Sunday, June 13, 2010

Victrix Highlanders - WIP + 6

Taking a painting tip from local veteran painter and gamer, Doug Hamm, I tried a new (for me) style of painting. Things that I'd normally paint last were painted first. For instance the lacing and straps have been painted on these Highlanders before painting the jacket.
Doug and I were discussing painting at Enfilade! a few weeks ago. He told me he sometimes painted laces and buttons first, then the surrounding clothing. This way, he said, you already have the area around it "black lined." At first, I thought this would be harder than my normal way of painting. Basically, painting from the inside out; Flesh, underclothes, outer clothing, then stuff like lace, buttons, and straps. I must admit my normal method is fairly sloppy when the paint is initially applied, then cleaned up with black lining. This "new" method does mean I have to be a lot more careful applying the paint up front, but it should speed up the time in the long run. If I'm careful adding the red to the jacket, the black lining is already done.


  1. Your highlanders look great.

    I paint like your normal method "inside-out", painting the flesh first and ending with the small details (buttons, facial hair etc). Your friends inverse method sounds worth a go.

    I will be picking up some of the micron pens from one of your earlier posts - do you have any thoughts on the durability of the ink on the model?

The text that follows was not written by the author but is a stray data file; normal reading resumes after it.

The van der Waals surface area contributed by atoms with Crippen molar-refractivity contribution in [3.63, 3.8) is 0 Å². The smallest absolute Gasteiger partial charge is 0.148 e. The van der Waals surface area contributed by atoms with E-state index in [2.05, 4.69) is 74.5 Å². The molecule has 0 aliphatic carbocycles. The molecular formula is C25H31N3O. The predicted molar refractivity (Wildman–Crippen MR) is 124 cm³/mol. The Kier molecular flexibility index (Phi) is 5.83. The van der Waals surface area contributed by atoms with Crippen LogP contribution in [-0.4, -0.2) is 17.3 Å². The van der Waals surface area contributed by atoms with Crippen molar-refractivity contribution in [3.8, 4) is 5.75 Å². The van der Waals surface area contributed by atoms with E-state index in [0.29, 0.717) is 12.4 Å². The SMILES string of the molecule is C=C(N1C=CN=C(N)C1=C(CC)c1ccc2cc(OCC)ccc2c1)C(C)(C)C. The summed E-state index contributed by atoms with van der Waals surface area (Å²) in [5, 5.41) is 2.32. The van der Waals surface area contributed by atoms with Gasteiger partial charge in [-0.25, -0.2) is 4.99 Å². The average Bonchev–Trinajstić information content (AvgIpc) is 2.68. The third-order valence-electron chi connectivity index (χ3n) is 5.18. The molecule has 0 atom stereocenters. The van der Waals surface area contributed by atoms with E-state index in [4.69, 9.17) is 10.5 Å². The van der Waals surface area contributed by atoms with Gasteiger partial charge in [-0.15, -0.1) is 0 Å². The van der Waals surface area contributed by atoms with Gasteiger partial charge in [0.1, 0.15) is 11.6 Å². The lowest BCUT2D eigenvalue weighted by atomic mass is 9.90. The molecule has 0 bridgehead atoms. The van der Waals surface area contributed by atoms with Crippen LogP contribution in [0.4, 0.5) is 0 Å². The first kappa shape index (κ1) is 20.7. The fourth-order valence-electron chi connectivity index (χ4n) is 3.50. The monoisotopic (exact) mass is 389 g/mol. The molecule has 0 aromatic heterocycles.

2. I think this inverse method may work well for Napoleonic infantry - lots of lace and cross-belts; probably will use the normal inside-out method for most other figures - even Napoleonic cav.

    The Micron pen site has these bullet comments: "Chemically stable, waterproof, and fade resistant; No smears, feathers, or bleed-through on most papers." I can attest to the fact that it was very easy to apply on the tartans and there was absolutely no bleeding or smearing/feathering. I plan to spray it with clear coat matte later.


  3. Wow...someone was listening to me as I babbled on?!(grin)

    Dean, (and to others who may want to try this method) it is important to remember that if you think your paint brush will have a hard time getting into an area -for example, a tiny bit between belts- don't worry about that as the viewing eye will not notice that missing detail once all the colors are on the model.

    happy painting,
    ...Doug Hamm
    PS I have used the Micron pens to indeed outline details on figures (on the flatter surfaces) and on hand painted flags. I have applied both gloss and dullcoat sprays and have not noticed any problems even after years later. But use only the high quality pens.

  4. Doug:

    I know I looked dazed (late night on Friday - got to bed after midnight & drove in early from Puyallup), but believe me, I was listening :)! You definitely have the experience - I had the hardest time with the area of the crossbelt where the canteen & haversack straps are over it. Thanks again, Dean